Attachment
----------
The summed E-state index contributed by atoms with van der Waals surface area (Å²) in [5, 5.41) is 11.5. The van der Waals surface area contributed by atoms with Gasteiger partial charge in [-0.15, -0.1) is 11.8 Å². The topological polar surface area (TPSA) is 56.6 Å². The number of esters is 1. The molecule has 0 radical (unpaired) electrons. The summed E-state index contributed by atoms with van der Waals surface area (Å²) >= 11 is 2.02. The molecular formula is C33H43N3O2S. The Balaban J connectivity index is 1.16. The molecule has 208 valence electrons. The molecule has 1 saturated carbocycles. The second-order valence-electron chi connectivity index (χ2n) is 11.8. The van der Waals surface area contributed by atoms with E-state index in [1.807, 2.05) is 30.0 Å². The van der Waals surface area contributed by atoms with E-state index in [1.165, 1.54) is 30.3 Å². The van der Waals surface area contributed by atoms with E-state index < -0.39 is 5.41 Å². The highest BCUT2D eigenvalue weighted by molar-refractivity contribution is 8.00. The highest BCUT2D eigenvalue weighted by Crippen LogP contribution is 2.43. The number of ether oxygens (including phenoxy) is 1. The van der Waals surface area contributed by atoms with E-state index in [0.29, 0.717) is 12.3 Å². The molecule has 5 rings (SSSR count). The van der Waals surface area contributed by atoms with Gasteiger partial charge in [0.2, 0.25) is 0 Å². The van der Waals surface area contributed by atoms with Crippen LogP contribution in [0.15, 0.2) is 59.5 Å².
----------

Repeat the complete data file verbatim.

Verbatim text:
The summed E-state index contributed by atoms with van der Waals surface area (Å²) in [5, 5.41) is 11.5. The van der Waals surface area contributed by atoms with Gasteiger partial charge in [-0.15, -0.1) is 11.8 Å². The topological polar surface area (TPSA) is 56.6 Å². The number of esters is 1. The molecule has 0 radical (unpaired) electrons. The summed E-state index contributed by atoms with van der Waals surface area (Å²) >= 11 is 2.02. The molecular formula is C33H43N3O2S. The Balaban J connectivity index is 1.16. The molecule has 208 valence electrons. The molecule has 1 saturated carbocycles. The second-order valence-electron chi connectivity index (χ2n) is 11.8. The van der Waals surface area contributed by atoms with E-state index in [1.807, 2.05) is 30.0 Å². The van der Waals surface area contributed by atoms with E-state index in [1.165, 1.54) is 30.3 Å². The van der Waals surface area contributed by atoms with E-state index < -0.39 is 5.41 Å². The highest BCUT2D eigenvalue weighted by molar-refractivity contribution is 8.00. The highest BCUT2D eigenvalue weighted by Crippen LogP contribution is 2.43. The number of ether oxygens (including phenoxy) is 1. The van der Waals surface area contributed by atoms with E-state index in [0.29, 0.717) is 12.3 Å². The molecule has 5 rings (SSSR count). The van der Waals surface area contributed by atoms with Gasteiger partial charge in [0.2, 0.25) is 0 Å². The van der Waals surface area contributed by atoms with Crippen LogP contribution in [0.15, 0.2) is 59.5 Å².